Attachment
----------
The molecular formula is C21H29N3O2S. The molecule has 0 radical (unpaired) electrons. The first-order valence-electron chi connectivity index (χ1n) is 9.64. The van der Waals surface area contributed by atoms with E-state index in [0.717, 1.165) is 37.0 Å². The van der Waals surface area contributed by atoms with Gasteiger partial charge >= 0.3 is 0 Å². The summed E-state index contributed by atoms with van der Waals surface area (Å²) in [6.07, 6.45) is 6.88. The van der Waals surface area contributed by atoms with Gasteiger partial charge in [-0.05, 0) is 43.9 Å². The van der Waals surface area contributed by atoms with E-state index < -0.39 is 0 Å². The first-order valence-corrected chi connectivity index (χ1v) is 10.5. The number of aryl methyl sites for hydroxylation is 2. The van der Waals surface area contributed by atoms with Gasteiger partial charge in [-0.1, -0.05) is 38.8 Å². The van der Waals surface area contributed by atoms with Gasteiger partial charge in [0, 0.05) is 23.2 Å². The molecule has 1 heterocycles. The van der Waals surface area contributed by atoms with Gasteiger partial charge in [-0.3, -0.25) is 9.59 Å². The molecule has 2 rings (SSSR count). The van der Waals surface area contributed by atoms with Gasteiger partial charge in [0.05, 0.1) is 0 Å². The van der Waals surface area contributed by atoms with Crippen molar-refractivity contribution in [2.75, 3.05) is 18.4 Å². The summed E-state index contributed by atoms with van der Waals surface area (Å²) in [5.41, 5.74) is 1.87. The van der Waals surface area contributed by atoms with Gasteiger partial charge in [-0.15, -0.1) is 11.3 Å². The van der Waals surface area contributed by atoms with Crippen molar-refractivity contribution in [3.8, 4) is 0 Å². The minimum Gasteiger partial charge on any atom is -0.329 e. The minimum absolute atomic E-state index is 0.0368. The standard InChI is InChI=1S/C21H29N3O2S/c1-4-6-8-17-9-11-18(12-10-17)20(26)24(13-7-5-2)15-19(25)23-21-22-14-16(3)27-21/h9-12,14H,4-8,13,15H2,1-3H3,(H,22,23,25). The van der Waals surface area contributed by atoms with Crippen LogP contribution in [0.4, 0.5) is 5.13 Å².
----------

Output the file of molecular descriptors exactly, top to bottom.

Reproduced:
The molecular formula is C21H29N3O2S. The molecule has 0 radical (unpaired) electrons. The first-order valence-electron chi connectivity index (χ1n) is 9.64. The van der Waals surface area contributed by atoms with E-state index in [0.717, 1.165) is 37.0 Å². The van der Waals surface area contributed by atoms with Gasteiger partial charge >= 0.3 is 0 Å². The summed E-state index contributed by atoms with van der Waals surface area (Å²) in [6.07, 6.45) is 6.88. The van der Waals surface area contributed by atoms with Gasteiger partial charge in [-0.05, 0) is 43.9 Å². The van der Waals surface area contributed by atoms with E-state index < -0.39 is 0 Å². The first-order valence-corrected chi connectivity index (χ1v) is 10.5. The number of aryl methyl sites for hydroxylation is 2. The van der Waals surface area contributed by atoms with Gasteiger partial charge in [-0.1, -0.05) is 38.8 Å². The van der Waals surface area contributed by atoms with Gasteiger partial charge in [0, 0.05) is 23.2 Å². The molecule has 1 heterocycles. The van der Waals surface area contributed by atoms with Gasteiger partial charge in [-0.3, -0.25) is 9.59 Å². The molecule has 2 rings (SSSR count). The van der Waals surface area contributed by atoms with Gasteiger partial charge in [0.05, 0.1) is 0 Å². The van der Waals surface area contributed by atoms with Crippen molar-refractivity contribution in [2.75, 3.05) is 18.4 Å². The summed E-state index contributed by atoms with van der Waals surface area (Å²) in [5.41, 5.74) is 1.87. The van der Waals surface area contributed by atoms with Gasteiger partial charge in [-0.15, -0.1) is 11.3 Å². The van der Waals surface area contributed by atoms with Crippen molar-refractivity contribution in [3.8, 4) is 0 Å². The minimum Gasteiger partial charge on any atom is -0.329 e. The minimum absolute atomic E-state index is 0.0368. The standard InChI is InChI=1S/C21H29N3O2S/c1-4-6-8-17-9-11-18(12-10-17)20(26)24(13-7-5-2)15-19(25)23-21-22-14-16(3)27-21/h9-12,14H,4-8,13,15H2,1-3H3,(H,22,23,25). The van der Waals surface area contributed by atoms with Crippen LogP contribution in [0.4, 0.5) is 5.13 Å².